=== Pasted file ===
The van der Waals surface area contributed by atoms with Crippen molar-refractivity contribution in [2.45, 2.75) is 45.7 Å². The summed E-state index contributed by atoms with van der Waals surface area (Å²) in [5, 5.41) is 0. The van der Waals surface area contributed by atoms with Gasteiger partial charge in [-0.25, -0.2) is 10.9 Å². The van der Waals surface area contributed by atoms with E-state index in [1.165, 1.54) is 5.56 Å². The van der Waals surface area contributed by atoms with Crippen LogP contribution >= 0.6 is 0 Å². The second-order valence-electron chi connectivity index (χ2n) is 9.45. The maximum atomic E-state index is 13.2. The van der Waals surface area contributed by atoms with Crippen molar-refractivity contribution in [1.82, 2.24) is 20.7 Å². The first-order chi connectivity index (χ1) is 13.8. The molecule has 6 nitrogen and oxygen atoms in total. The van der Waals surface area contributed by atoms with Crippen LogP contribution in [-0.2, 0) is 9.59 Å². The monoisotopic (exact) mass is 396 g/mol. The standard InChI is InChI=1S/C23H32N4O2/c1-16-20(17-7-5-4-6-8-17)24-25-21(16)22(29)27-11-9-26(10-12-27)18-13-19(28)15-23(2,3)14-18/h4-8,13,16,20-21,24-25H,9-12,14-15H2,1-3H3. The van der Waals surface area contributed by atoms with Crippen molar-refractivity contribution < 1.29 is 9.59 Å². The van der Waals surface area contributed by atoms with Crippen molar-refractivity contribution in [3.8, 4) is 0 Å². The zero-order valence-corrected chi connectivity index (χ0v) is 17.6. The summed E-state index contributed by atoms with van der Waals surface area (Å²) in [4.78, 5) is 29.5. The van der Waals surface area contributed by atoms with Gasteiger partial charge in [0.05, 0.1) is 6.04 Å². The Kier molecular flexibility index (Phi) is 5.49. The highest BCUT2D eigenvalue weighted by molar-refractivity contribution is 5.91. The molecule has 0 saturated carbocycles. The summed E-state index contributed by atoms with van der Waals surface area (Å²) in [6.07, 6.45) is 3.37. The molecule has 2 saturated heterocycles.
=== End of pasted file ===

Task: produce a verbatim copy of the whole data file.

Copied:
The van der Waals surface area contributed by atoms with Crippen molar-refractivity contribution in [2.45, 2.75) is 45.7 Å². The summed E-state index contributed by atoms with van der Waals surface area (Å²) in [5, 5.41) is 0. The van der Waals surface area contributed by atoms with Gasteiger partial charge in [-0.25, -0.2) is 10.9 Å². The van der Waals surface area contributed by atoms with E-state index in [1.165, 1.54) is 5.56 Å². The van der Waals surface area contributed by atoms with Crippen LogP contribution >= 0.6 is 0 Å². The second-order valence-electron chi connectivity index (χ2n) is 9.45. The maximum atomic E-state index is 13.2. The van der Waals surface area contributed by atoms with Crippen molar-refractivity contribution in [1.82, 2.24) is 20.7 Å². The first-order chi connectivity index (χ1) is 13.8. The molecule has 6 nitrogen and oxygen atoms in total. The van der Waals surface area contributed by atoms with Crippen LogP contribution in [-0.2, 0) is 9.59 Å². The monoisotopic (exact) mass is 396 g/mol. The standard InChI is InChI=1S/C23H32N4O2/c1-16-20(17-7-5-4-6-8-17)24-25-21(16)22(29)27-11-9-26(10-12-27)18-13-19(28)15-23(2,3)14-18/h4-8,13,16,20-21,24-25H,9-12,14-15H2,1-3H3. The van der Waals surface area contributed by atoms with Crippen molar-refractivity contribution < 1.29 is 9.59 Å². The van der Waals surface area contributed by atoms with Crippen molar-refractivity contribution in [3.8, 4) is 0 Å². The zero-order valence-corrected chi connectivity index (χ0v) is 17.6. The summed E-state index contributed by atoms with van der Waals surface area (Å²) in [4.78, 5) is 29.5. The van der Waals surface area contributed by atoms with Gasteiger partial charge in [0.05, 0.1) is 6.04 Å². The Kier molecular flexibility index (Phi) is 5.49. The highest BCUT2D eigenvalue weighted by molar-refractivity contribution is 5.91. The molecule has 0 saturated carbocycles. The summed E-state index contributed by atoms with van der Waals surface area (Å²) in [6.07, 6.45) is 3.37. The molecule has 2 saturated heterocycles.